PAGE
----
The sites still require federal approval.
The provincial funding comes at a critical time. Opioids have become a pressing concern across North America as overdose deaths have skyrocketed over the past decade. Medical practitioners have urged the federal government to declare opioid use a public emergency, a move that British Columbia has already made. In one day in December, 13 people in B.C. died from overdoses.
While Council approved three supervised injection sites in July 2016 by a 36–3 vote, the City required provincial funding and federal approval. The City requested $400,000 in capital funding and $1.8 million in operating funding for the clinics. It is not known how much the Province will fund at this time.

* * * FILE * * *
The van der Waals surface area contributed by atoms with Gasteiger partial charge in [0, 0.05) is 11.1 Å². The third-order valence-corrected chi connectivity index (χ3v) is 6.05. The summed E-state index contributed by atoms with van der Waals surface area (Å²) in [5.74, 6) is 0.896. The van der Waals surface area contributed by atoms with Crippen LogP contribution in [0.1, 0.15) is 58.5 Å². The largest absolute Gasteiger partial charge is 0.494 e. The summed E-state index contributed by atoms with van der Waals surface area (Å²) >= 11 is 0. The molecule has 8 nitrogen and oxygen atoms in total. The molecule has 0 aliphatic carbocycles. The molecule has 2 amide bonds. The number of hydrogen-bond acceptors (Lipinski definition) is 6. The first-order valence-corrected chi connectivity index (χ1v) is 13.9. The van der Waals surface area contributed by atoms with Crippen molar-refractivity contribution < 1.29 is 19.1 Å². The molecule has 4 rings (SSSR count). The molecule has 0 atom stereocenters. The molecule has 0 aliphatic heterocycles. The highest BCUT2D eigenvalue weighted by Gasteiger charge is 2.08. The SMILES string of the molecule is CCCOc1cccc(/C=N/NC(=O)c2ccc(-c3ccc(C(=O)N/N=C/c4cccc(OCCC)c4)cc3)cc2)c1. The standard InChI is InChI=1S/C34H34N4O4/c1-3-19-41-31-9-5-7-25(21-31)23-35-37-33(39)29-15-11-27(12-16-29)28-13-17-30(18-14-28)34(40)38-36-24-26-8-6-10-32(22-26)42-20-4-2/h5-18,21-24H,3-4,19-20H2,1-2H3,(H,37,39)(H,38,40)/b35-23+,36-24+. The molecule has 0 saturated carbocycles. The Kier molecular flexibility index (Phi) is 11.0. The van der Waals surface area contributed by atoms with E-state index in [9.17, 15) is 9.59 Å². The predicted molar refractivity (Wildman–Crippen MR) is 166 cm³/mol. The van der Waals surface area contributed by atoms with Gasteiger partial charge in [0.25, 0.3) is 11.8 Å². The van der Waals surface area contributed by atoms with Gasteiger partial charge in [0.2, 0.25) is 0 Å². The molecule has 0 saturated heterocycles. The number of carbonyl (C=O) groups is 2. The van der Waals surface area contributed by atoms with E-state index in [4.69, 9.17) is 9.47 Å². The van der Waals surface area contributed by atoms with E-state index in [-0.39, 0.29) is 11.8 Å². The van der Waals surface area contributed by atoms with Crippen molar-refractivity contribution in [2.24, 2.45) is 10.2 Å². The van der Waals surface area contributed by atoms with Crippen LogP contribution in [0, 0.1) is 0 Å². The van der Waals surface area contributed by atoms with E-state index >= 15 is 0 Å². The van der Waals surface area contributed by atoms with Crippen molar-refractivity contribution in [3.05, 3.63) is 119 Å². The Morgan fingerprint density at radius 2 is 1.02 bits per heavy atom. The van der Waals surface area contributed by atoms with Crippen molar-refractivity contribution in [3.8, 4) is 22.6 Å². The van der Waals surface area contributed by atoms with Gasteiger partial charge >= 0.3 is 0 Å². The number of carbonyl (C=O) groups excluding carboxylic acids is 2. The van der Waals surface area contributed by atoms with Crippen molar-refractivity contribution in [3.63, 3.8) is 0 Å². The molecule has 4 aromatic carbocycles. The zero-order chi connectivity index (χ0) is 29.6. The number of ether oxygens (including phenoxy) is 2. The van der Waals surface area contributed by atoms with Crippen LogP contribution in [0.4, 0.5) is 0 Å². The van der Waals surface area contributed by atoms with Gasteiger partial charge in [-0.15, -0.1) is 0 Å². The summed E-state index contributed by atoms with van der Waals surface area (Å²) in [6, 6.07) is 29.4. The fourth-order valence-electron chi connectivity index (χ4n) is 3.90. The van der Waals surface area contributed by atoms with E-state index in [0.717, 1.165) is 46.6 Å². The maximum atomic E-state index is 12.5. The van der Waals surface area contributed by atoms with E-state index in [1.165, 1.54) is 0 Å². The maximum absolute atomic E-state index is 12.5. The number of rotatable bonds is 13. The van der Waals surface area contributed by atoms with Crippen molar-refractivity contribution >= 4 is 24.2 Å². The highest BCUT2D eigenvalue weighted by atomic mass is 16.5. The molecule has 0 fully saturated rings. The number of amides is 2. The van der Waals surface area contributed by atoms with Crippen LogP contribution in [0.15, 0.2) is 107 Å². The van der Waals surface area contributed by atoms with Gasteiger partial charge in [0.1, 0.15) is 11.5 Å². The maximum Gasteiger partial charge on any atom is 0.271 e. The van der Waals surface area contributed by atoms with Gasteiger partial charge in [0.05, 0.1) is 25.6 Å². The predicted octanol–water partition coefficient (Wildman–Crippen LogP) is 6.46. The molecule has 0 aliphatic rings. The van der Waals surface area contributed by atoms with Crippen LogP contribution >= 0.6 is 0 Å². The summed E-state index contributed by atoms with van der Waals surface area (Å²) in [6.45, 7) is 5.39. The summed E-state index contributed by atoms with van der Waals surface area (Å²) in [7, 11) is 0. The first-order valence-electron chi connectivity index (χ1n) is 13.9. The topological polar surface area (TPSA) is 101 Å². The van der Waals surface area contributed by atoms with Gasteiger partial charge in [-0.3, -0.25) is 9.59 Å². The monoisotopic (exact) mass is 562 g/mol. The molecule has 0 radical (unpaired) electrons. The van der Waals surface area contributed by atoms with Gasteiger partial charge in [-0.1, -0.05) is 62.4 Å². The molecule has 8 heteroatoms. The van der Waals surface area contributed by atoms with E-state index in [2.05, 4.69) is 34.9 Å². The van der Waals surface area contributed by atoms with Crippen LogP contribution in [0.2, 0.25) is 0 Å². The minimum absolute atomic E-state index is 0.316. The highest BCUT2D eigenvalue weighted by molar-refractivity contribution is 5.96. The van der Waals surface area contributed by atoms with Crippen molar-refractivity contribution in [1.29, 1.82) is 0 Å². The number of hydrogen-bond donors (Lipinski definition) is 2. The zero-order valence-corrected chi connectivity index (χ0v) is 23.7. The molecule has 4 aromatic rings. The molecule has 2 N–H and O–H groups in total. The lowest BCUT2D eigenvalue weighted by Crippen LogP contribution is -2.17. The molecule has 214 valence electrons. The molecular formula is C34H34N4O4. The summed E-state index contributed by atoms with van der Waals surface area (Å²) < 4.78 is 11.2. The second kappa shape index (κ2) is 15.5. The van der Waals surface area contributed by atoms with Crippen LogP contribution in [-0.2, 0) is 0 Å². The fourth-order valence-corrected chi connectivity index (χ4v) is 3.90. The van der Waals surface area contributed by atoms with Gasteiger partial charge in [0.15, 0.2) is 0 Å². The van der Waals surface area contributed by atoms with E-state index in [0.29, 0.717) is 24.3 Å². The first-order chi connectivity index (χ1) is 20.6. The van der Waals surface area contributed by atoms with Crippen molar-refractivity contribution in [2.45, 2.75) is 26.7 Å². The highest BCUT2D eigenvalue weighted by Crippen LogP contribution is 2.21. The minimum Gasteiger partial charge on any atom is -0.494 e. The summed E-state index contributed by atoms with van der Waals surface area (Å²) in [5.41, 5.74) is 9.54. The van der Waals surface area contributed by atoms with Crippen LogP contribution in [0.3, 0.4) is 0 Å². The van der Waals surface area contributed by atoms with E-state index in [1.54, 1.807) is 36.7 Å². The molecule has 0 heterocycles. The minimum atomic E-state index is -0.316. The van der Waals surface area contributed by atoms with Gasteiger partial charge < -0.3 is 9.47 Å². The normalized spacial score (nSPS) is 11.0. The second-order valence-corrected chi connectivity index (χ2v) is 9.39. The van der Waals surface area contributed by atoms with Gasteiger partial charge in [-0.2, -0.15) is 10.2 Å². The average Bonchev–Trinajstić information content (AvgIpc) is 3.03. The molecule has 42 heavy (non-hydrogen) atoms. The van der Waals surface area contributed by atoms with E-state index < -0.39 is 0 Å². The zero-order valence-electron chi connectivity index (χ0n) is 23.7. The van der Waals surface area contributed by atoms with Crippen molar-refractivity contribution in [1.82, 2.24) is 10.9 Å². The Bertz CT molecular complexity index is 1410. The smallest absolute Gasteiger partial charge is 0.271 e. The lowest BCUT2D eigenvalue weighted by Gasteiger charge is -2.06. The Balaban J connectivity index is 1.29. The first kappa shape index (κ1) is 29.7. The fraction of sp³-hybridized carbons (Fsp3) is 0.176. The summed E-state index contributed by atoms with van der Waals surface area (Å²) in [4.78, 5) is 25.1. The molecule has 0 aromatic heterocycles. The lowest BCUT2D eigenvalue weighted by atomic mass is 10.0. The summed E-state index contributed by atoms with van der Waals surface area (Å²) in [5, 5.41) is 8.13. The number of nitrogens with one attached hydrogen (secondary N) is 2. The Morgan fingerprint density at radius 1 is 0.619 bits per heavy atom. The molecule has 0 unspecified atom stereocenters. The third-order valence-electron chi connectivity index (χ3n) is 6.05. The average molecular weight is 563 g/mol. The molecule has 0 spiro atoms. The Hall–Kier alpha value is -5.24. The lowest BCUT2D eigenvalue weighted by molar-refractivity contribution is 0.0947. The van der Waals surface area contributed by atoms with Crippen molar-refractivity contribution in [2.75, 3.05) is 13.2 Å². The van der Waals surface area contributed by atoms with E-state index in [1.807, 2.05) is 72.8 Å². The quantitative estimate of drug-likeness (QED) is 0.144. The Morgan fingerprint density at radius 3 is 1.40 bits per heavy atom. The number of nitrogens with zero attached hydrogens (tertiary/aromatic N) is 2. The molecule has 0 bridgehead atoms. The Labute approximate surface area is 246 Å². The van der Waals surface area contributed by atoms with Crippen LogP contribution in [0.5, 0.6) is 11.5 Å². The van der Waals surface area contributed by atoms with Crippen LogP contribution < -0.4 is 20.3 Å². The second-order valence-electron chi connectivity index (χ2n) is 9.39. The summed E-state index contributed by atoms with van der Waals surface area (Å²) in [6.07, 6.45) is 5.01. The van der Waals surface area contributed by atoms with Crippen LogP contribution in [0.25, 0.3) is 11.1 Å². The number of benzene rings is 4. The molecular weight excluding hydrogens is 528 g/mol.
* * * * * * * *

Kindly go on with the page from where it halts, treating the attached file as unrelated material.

Although supervised injection sites have been around for 30 years and are legal in Canada, Vancouver remains the only city in Canada that currently operates any.
The sites, which are backed by extensive medical research, have earned broad political support at Toronto City Council. Rookie councillor Joe Cressy (Ward 20, Trinity-Spadina) has led the way on the issue, with strong support from Mayor John Tory. The rhetoric from city hall has been to treat opioid addiction as a health issue rather than a matter for police.
While there’s broad political support for supervised injection sites, stigmas still exist. The City maintains a website to dispel myths and answer frequently asked questions about supervised injection sites.
With funding in place, the three Toronto clinics require setup before an inspection and approval by the federal government can take place.